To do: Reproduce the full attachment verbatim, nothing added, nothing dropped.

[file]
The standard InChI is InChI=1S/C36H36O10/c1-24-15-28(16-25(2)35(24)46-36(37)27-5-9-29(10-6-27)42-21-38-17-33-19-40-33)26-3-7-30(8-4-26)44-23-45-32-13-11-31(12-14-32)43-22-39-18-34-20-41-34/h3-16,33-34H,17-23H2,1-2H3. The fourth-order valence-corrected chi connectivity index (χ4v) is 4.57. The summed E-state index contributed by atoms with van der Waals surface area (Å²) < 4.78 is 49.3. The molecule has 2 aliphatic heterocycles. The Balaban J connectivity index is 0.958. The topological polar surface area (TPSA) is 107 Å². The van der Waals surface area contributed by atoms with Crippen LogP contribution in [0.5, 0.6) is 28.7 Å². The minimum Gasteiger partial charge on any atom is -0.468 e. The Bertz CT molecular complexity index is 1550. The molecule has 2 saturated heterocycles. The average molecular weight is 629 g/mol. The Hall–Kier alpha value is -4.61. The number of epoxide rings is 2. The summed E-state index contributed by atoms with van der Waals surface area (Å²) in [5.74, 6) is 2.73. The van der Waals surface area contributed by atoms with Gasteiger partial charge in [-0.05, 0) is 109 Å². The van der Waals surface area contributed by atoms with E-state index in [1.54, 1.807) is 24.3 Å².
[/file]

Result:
The standard InChI is InChI=1S/C36H36O10/c1-24-15-28(16-25(2)35(24)46-36(37)27-5-9-29(10-6-27)42-21-38-17-33-19-40-33)26-3-7-30(8-4-26)44-23-45-32-13-11-31(12-14-32)43-22-39-18-34-20-41-34/h3-16,33-34H,17-23H2,1-2H3. The fourth-order valence-corrected chi connectivity index (χ4v) is 4.57. The summed E-state index contributed by atoms with van der Waals surface area (Å²) < 4.78 is 49.3. The molecule has 2 aliphatic heterocycles. The Balaban J connectivity index is 0.958. The topological polar surface area (TPSA) is 107 Å². The van der Waals surface area contributed by atoms with Crippen LogP contribution in [0.5, 0.6) is 28.7 Å². The minimum Gasteiger partial charge on any atom is -0.468 e. The Bertz CT molecular complexity index is 1550. The molecule has 2 saturated heterocycles. The average molecular weight is 629 g/mol. The Hall–Kier alpha value is -4.61. The number of epoxide rings is 2. The summed E-state index contributed by atoms with van der Waals surface area (Å²) in [5.74, 6) is 2.73. The van der Waals surface area contributed by atoms with Gasteiger partial charge in [-0.05, 0) is 109 Å². The van der Waals surface area contributed by atoms with E-state index in [1.54, 1.807) is 24.3 Å².